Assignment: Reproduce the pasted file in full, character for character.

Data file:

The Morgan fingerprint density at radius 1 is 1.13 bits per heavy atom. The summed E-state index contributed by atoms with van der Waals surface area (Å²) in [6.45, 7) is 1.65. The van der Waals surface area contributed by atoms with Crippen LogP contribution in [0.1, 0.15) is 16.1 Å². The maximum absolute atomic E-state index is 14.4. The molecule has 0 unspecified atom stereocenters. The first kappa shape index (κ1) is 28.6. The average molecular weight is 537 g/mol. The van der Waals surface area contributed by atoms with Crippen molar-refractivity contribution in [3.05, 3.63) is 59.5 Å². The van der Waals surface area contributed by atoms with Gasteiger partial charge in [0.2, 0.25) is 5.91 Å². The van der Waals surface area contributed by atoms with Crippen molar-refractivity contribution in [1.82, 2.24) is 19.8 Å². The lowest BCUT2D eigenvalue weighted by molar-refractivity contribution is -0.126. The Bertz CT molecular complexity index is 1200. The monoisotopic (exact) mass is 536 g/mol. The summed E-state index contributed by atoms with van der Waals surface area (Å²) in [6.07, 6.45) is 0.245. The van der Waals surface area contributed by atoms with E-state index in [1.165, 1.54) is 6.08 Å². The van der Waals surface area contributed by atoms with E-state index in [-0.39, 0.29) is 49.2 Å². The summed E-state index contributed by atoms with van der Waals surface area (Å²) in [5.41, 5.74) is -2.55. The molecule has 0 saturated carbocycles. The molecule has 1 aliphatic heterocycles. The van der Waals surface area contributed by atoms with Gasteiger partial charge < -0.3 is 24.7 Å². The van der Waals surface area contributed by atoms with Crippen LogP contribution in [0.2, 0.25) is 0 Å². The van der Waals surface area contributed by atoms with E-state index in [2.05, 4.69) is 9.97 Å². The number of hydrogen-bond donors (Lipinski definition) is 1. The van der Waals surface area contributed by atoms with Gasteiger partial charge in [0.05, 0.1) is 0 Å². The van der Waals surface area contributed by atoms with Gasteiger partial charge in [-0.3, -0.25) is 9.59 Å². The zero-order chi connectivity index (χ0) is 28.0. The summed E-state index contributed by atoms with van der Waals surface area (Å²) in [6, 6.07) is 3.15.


The Morgan fingerprint density at radius 1 is 1.13 bits per heavy atom. The summed E-state index contributed by atoms with van der Waals surface area (Å²) in [6.45, 7) is 1.65. The van der Waals surface area contributed by atoms with Crippen LogP contribution in [0.1, 0.15) is 16.1 Å². The maximum absolute atomic E-state index is 14.4. The molecule has 0 unspecified atom stereocenters. The first kappa shape index (κ1) is 28.6. The average molecular weight is 537 g/mol. The van der Waals surface area contributed by atoms with Crippen molar-refractivity contribution in [3.05, 3.63) is 59.5 Å². The van der Waals surface area contributed by atoms with Gasteiger partial charge in [0.2, 0.25) is 5.91 Å². The van der Waals surface area contributed by atoms with Crippen molar-refractivity contribution in [1.82, 2.24) is 19.8 Å². The lowest BCUT2D eigenvalue weighted by molar-refractivity contribution is -0.126. The Bertz CT molecular complexity index is 1200. The monoisotopic (exact) mass is 536 g/mol. The summed E-state index contributed by atoms with van der Waals surface area (Å²) in [6.07, 6.45) is 0.245. The van der Waals surface area contributed by atoms with E-state index in [1.165, 1.54) is 6.08 Å². The van der Waals surface area contributed by atoms with E-state index in [-0.39, 0.29) is 49.2 Å². The summed E-state index contributed by atoms with van der Waals surface area (Å²) in [5.41, 5.74) is -2.55. The molecule has 0 saturated carbocycles. The molecule has 1 aliphatic heterocycles. The van der Waals surface area contributed by atoms with Gasteiger partial charge < -0.3 is 24.7 Å². The van der Waals surface area contributed by atoms with Crippen LogP contribution in [0.2, 0.25) is 0 Å². The van der Waals surface area contributed by atoms with E-state index in [2.05, 4.69) is 9.97 Å². The number of hydrogen-bond donors (Lipinski definition) is 1. The van der Waals surface area contributed by atoms with Gasteiger partial charge in [0.05, 0.1) is 0 Å². The van der Waals surface area contributed by atoms with Gasteiger partial charge in [-0.3, -0.25) is 9.59 Å². The zero-order chi connectivity index (χ0) is 28.0. The summed E-state index contributed by atoms with van der Waals surface area (Å²) in [6, 6.07) is 3.15.